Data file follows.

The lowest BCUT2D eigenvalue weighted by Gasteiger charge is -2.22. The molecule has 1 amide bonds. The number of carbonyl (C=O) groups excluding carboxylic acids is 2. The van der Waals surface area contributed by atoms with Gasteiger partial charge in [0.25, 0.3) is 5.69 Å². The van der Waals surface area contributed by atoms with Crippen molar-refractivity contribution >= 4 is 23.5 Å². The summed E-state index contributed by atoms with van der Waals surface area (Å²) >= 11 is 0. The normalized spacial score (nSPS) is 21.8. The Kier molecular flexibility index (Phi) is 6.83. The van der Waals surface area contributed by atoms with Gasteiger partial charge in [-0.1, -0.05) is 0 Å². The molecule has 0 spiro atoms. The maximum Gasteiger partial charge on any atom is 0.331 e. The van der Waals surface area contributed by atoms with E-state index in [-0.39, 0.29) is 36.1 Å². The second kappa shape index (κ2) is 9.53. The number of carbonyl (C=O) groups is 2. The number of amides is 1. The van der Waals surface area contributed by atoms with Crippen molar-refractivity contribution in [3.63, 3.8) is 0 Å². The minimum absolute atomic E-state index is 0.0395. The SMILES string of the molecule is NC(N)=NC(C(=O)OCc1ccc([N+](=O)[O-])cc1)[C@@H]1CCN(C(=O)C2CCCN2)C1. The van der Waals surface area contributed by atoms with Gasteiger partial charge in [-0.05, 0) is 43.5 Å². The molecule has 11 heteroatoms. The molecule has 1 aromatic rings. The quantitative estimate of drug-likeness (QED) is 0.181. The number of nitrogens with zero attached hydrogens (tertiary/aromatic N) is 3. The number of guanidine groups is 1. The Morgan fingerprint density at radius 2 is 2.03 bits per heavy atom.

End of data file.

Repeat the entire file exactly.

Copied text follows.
The lowest BCUT2D eigenvalue weighted by Gasteiger charge is -2.22. The molecule has 1 amide bonds. The number of carbonyl (C=O) groups excluding carboxylic acids is 2. The van der Waals surface area contributed by atoms with Gasteiger partial charge in [0.25, 0.3) is 5.69 Å². The van der Waals surface area contributed by atoms with Crippen molar-refractivity contribution >= 4 is 23.5 Å². The summed E-state index contributed by atoms with van der Waals surface area (Å²) >= 11 is 0. The normalized spacial score (nSPS) is 21.8. The Kier molecular flexibility index (Phi) is 6.83. The van der Waals surface area contributed by atoms with Gasteiger partial charge in [-0.1, -0.05) is 0 Å². The molecule has 0 spiro atoms. The maximum Gasteiger partial charge on any atom is 0.331 e. The van der Waals surface area contributed by atoms with E-state index in [-0.39, 0.29) is 36.1 Å². The second kappa shape index (κ2) is 9.53. The number of carbonyl (C=O) groups is 2. The number of amides is 1. The van der Waals surface area contributed by atoms with Crippen molar-refractivity contribution in [3.63, 3.8) is 0 Å². The minimum absolute atomic E-state index is 0.0395. The SMILES string of the molecule is NC(N)=NC(C(=O)OCc1ccc([N+](=O)[O-])cc1)[C@@H]1CCN(C(=O)C2CCCN2)C1. The van der Waals surface area contributed by atoms with Gasteiger partial charge in [-0.05, 0) is 43.5 Å². The molecule has 11 heteroatoms. The molecule has 1 aromatic rings. The quantitative estimate of drug-likeness (QED) is 0.181. The number of nitrogens with zero attached hydrogens (tertiary/aromatic N) is 3. The number of guanidine groups is 1. The Morgan fingerprint density at radius 2 is 2.03 bits per heavy atom.